1. General statement of the topic for the paragraph (topic sentence)
2. Explanation of that statement
3. Evidence: examples, quotes, statistics/data, personal experiences/observations
4. Analysis: what that evidence means
(Steps 3 and 4 may repeat as you show connections between one source and another)
5. Synthesis: show the connections among ideas in the paragraph and with your thesis

IV. CONCLUSION (about 200-250 words)

Synthesize, don’t just summarize: Include a brief synthesis of the paper’s main points, but don’t simply repeat things that were said in your paper. Instead, show your reader how the points you made and the support and examples you used fit together. Emphasize what you found to be the most significant findings in your research. Pull it all together.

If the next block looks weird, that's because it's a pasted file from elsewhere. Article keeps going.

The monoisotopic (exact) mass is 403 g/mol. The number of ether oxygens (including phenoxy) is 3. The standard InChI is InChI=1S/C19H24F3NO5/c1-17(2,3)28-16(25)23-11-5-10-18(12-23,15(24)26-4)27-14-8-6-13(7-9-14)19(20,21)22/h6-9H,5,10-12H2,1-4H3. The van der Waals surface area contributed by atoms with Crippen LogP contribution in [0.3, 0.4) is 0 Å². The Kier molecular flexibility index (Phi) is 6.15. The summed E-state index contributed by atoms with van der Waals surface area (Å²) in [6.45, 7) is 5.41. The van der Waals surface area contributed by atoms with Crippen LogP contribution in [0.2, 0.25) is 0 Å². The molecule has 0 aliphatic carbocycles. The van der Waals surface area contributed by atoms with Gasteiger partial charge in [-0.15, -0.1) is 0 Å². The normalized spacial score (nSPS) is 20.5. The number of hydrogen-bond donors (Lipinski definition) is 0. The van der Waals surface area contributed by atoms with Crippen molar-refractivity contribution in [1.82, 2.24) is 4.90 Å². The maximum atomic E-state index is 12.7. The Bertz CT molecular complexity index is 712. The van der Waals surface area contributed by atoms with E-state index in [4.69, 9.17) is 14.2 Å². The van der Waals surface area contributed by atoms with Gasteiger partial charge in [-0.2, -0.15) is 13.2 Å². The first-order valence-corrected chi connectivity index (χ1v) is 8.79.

Perhaps include a provocative insight, quotation from your research, or questions for further investigation. This can redirect your reader’s thought process and help him/her to apply your information and ideas to his/her own life or to see the broader implications this event could have.

Note that each section above could include more than one paragraph.

Your paper should total 1000 – 1,200 words. You will also need to include a References page, also in APA format, which is not part of your word count.